For today's Three on the Road, we are in Carthage to meet a World War Two veteran; a Veteran who served in the Aleutian Islands.
Nothing like plucking up a boy from Mississippi and sending him to western Alaska with just short sleeve shirts. But what I find interesting about Harry Sasser is not only what he did in the war, but his hobby today. And it all ties together in a specialized way.
On any given day you will find 95-year-old Harry Sasser of Carthage diving into his music collection. A collection he had already started when he went off to World War Two in 1943 but had to leave behind, and then restarted in the late 1970s, to the point where it is today.
I think that I’ve got about 8,000 of the old 78s. I have maybe a couple a hundred of the 45s. I think close to about 4,000 of the LP records. And CDs? I’ve never tried to count them," said Sasser.
Harry’s love of music began as a youngster when his parents tuned in a New Orleans radio show every morning and Harry started his school day with Dixie Land Jazz, still his favorite. But while away from home in the service music was still a big part of his life.
Somebody sold me a radio up there and I picked up Tokyo Rose. And she played the music and we enjoyed it, added Harry. "She was trying to make us melancholy. After all, really it was entertainment to us."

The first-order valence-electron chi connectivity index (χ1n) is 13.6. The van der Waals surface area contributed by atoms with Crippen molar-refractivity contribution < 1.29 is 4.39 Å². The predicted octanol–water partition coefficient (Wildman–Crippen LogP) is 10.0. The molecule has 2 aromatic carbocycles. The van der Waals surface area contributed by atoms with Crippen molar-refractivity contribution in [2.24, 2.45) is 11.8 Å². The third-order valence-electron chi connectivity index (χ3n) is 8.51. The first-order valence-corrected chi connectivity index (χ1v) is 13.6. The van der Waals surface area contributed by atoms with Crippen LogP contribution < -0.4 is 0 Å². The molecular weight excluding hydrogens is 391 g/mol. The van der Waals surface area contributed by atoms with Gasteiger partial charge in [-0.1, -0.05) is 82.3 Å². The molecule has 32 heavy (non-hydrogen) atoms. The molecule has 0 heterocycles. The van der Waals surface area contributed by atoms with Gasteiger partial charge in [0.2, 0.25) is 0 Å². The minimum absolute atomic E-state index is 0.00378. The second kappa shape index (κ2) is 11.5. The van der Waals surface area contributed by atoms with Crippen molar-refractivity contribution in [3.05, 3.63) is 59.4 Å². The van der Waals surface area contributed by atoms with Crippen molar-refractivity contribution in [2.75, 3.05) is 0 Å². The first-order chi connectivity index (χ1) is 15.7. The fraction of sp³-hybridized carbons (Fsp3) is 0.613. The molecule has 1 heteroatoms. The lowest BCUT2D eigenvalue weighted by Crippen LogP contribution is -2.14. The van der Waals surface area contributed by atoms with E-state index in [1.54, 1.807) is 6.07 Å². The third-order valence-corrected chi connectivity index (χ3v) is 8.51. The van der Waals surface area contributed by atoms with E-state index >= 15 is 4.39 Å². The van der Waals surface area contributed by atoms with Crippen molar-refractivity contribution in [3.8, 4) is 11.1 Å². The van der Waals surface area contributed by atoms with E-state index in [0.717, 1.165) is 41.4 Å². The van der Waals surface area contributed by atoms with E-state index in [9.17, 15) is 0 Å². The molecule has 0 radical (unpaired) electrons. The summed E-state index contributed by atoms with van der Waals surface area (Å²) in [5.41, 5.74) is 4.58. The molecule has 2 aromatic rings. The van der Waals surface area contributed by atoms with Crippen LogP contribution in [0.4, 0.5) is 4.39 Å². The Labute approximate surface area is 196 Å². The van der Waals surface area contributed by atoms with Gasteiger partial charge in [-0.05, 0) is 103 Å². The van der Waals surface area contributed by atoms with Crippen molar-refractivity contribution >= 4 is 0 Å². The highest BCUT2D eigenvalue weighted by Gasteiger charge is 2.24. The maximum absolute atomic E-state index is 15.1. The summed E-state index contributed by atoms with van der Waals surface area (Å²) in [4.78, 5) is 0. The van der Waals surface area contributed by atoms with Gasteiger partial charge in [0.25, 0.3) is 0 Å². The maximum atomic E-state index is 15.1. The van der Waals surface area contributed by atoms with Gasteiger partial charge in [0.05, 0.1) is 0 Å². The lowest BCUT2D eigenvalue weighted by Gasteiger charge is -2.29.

And what he listened to was just the music of the day for a long time; until Harry read an article in one of his music journals a little over 10 years ago about the importance of the songs that were written during the war.
From Joslin’s Jazz Journal in Parsons Kansas. And it was entitled, “Music, the Not Too Silent Weapon of World War Two,” said Harry.
The writer of the article listed several thousand titles that boosted morale, made the home ties stronger, and reinforced determination to win the war and come home.>>Harry: And it gave a list of the tunes that he had found and it just ignited me to see what of those tunes that I had.
Well, it ignited Harry to also delve into the internet and digital recording and noise reduction and so far, to compile 33 CDs of that A-list of World War Two songs that helped win the war.
"I always have to have a project doing something, added Harry.
So Harry Sasser has a new quest at 95 years of age, to not only find more of those songs, but to find the cleanest copies of them he can, and then find some more.
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